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Vic­to­rian Eng­land that ranges across its stuffi­ness, its snob­bery and its cru­el­ties.

Maguire also of­fers plenty of good gags. When Ada meets the Cheshire Cat, we’re told “the cat was prob­a­bly bathing its par­tic­u­lars, she was glad the body was ab­sent”. Lewis Car­roll, it’s safe to say, would never have pub­lished this line, although he might have run to the gag about salt com­plet­ing Humpty Dumpty. The de­ci­sion to make Ada some­one liv­ing in­side an “iron corset, that pen­i­ten­tial vest in­tended to tame the crooked­ness in her spine” is like­wise suc­cess­ful. Here’s some­one for whom Won­der­land is po­ten­tially a place of free­dom, a place where she can move around eas­ily.

As for Maguire’s evo­ca­tion of Won­der­land, well, if it’s not quite as vivid as that of Lewis Car­roll, that’s em­i­nently for­giv­able. Less easy to over­look, though, is the plot, or rather the lack of a clear one. As the above para­graphs should hint, there’s plenty go­ing on in Af­ter Alice, it’s just that it’s tricky to fig­ure out why. The press re­lease makes much of this be­ing Ada’s odyssey in the un­der­world as a res­cue mis­sion, and yet the book doesn’t come across as this lin­ear, this straight­for­ward.

There seems to be deep sym­bol­ism, for in­stance, in Dar­win’s pres­ence, yet it’s opaquely ex­pressed, to the ex­tent of per­haps not be­ing ex­pressed at all. Like­wise, there’s much here on the na­ture of free­dom, yet it’s dif­fi­cult to know what pre­cise point about this sub­ject Maguire might be try­ing to make.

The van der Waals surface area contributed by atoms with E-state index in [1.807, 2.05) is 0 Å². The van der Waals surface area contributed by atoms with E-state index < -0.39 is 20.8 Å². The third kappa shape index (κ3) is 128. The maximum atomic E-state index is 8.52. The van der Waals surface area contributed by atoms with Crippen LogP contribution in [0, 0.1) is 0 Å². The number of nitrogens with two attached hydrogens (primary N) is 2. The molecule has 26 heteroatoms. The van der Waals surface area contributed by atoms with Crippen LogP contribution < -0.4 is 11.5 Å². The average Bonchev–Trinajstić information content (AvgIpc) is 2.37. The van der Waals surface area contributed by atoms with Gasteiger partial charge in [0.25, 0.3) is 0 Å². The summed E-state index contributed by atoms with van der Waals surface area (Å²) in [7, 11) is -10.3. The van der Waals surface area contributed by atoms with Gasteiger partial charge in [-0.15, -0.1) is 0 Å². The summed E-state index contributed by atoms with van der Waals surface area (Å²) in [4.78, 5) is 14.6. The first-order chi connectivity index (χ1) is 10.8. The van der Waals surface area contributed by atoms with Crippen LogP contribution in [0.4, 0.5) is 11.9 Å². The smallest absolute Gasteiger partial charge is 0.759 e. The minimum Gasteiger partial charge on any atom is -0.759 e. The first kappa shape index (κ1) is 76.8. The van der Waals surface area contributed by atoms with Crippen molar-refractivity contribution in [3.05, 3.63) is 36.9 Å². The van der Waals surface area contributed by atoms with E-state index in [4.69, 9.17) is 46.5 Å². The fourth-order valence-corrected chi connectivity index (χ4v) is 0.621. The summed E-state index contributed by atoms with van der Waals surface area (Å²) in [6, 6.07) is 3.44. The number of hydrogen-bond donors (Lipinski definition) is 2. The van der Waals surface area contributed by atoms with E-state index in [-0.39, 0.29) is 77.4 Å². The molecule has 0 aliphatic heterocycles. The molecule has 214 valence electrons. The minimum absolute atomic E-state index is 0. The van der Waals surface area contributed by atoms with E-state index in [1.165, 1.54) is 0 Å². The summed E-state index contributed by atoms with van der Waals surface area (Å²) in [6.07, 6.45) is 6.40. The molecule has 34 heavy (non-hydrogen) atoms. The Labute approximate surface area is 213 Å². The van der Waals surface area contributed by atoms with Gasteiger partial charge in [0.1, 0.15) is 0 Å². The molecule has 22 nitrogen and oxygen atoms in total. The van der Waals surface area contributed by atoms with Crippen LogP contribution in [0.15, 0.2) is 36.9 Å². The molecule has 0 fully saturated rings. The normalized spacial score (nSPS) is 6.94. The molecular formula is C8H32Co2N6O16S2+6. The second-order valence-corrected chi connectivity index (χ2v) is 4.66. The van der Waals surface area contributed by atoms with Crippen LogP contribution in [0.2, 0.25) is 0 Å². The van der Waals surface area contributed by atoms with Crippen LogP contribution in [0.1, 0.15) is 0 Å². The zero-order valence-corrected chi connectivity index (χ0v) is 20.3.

Per­haps it helps to have read Alice’s Ad­ven­tures In Won­der­land re­cently; it may be that there are ref­er­ences you’ll miss if you haven’t. But if that’s the case it’s likely to be a prob­lem for many read­ers. Much of Af­ter Alice is beau­ti­fully writ­ten, it’s just a shame you’re so of­ten left won­der­ing what’s re­ally go­ing on in Won­der­land rather than bask­ing in the won­der of re­turn­ing to Car­roll’s imag­i­nary world. Jonathan Wright

Maguire once con­sid­ered writ­ing a book about the older Oliver Twist, but de­cided, “that, per­haps, is a twisted idea”.

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